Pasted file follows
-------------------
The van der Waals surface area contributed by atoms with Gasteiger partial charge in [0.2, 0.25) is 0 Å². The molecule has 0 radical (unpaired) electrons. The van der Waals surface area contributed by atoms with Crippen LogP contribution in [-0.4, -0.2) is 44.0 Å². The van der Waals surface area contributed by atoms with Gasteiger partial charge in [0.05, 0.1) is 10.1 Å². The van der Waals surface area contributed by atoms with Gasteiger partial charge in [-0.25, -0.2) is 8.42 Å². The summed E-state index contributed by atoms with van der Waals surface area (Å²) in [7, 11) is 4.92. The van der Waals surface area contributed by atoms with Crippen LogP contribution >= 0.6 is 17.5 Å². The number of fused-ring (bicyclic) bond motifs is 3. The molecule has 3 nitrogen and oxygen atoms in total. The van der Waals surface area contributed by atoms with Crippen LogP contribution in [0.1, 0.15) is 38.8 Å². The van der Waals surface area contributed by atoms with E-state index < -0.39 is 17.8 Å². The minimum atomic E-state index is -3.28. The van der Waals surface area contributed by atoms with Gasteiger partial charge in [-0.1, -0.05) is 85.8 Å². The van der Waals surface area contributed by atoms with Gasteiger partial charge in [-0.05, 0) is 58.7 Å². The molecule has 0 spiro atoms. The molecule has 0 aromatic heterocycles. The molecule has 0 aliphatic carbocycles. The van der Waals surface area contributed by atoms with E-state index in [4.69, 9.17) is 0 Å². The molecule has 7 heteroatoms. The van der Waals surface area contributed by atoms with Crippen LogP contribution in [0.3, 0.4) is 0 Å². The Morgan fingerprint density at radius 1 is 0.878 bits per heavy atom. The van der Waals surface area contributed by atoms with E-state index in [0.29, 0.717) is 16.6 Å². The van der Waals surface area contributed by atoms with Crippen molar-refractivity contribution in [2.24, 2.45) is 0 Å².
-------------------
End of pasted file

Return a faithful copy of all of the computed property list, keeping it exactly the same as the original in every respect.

The van der Waals surface area contributed by atoms with Gasteiger partial charge in [0.2, 0.25) is 0 Å². The molecule has 0 radical (unpaired) electrons. The van der Waals surface area contributed by atoms with Crippen LogP contribution in [-0.4, -0.2) is 44.0 Å². The van der Waals surface area contributed by atoms with Gasteiger partial charge in [0.05, 0.1) is 10.1 Å². The van der Waals surface area contributed by atoms with Gasteiger partial charge in [-0.25, -0.2) is 8.42 Å². The summed E-state index contributed by atoms with van der Waals surface area (Å²) in [7, 11) is 4.92. The van der Waals surface area contributed by atoms with Crippen LogP contribution >= 0.6 is 17.5 Å². The number of fused-ring (bicyclic) bond motifs is 3. The molecule has 3 nitrogen and oxygen atoms in total. The van der Waals surface area contributed by atoms with Crippen LogP contribution in [0.1, 0.15) is 38.8 Å². The van der Waals surface area contributed by atoms with E-state index < -0.39 is 17.8 Å². The minimum atomic E-state index is -3.28. The van der Waals surface area contributed by atoms with Gasteiger partial charge in [-0.1, -0.05) is 85.8 Å². The van der Waals surface area contributed by atoms with Gasteiger partial charge in [-0.05, 0) is 58.7 Å². The molecule has 0 spiro atoms. The molecule has 0 aromatic heterocycles. The molecule has 0 aliphatic carbocycles. The van der Waals surface area contributed by atoms with E-state index in [4.69, 9.17) is 0 Å². The molecule has 7 heteroatoms. The van der Waals surface area contributed by atoms with Crippen LogP contribution in [0.3, 0.4) is 0 Å². The Morgan fingerprint density at radius 1 is 0.878 bits per heavy atom. The van der Waals surface area contributed by atoms with E-state index in [0.29, 0.717) is 16.6 Å². The van der Waals surface area contributed by atoms with Crippen molar-refractivity contribution in [2.24, 2.45) is 0 Å².